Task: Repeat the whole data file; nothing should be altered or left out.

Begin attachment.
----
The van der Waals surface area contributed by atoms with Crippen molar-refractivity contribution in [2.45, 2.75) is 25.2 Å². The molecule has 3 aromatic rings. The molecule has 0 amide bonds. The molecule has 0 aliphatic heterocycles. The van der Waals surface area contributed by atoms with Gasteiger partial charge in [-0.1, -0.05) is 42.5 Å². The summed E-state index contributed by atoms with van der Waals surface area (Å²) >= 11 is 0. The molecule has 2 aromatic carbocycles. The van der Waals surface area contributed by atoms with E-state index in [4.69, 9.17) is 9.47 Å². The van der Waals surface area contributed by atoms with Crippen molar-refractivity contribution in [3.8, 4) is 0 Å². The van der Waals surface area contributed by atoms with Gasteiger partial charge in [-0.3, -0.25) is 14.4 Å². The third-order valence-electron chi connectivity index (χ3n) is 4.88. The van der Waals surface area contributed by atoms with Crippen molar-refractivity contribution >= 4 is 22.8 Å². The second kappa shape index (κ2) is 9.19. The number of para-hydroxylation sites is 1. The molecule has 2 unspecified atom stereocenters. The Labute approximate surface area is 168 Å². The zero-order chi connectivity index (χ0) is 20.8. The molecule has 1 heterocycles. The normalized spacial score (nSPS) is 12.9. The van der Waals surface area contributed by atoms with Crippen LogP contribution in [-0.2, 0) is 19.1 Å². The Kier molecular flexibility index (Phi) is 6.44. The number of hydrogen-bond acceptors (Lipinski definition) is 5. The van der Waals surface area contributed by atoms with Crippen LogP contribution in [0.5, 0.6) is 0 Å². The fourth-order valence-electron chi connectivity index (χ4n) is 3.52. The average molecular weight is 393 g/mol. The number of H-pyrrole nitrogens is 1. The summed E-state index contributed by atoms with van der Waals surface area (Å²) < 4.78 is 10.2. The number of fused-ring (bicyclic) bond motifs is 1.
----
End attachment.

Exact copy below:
The van der Waals surface area contributed by atoms with Crippen molar-refractivity contribution in [2.45, 2.75) is 25.2 Å². The molecule has 3 aromatic rings. The molecule has 0 amide bonds. The molecule has 0 aliphatic heterocycles. The van der Waals surface area contributed by atoms with Gasteiger partial charge in [-0.1, -0.05) is 42.5 Å². The summed E-state index contributed by atoms with van der Waals surface area (Å²) >= 11 is 0. The molecule has 2 aromatic carbocycles. The van der Waals surface area contributed by atoms with E-state index in [4.69, 9.17) is 9.47 Å². The van der Waals surface area contributed by atoms with Crippen molar-refractivity contribution in [3.8, 4) is 0 Å². The van der Waals surface area contributed by atoms with Gasteiger partial charge in [-0.3, -0.25) is 14.4 Å². The third-order valence-electron chi connectivity index (χ3n) is 4.88. The van der Waals surface area contributed by atoms with Crippen molar-refractivity contribution >= 4 is 22.8 Å². The second kappa shape index (κ2) is 9.19. The number of para-hydroxylation sites is 1. The molecule has 2 unspecified atom stereocenters. The Labute approximate surface area is 168 Å². The zero-order chi connectivity index (χ0) is 20.8. The molecule has 1 heterocycles. The normalized spacial score (nSPS) is 12.9. The van der Waals surface area contributed by atoms with Crippen LogP contribution in [-0.2, 0) is 19.1 Å². The Kier molecular flexibility index (Phi) is 6.44. The number of hydrogen-bond acceptors (Lipinski definition) is 5. The van der Waals surface area contributed by atoms with Crippen LogP contribution in [0.5, 0.6) is 0 Å². The fourth-order valence-electron chi connectivity index (χ4n) is 3.52. The average molecular weight is 393 g/mol. The number of H-pyrrole nitrogens is 1. The summed E-state index contributed by atoms with van der Waals surface area (Å²) < 4.78 is 10.2. The number of fused-ring (bicyclic) bond motifs is 1.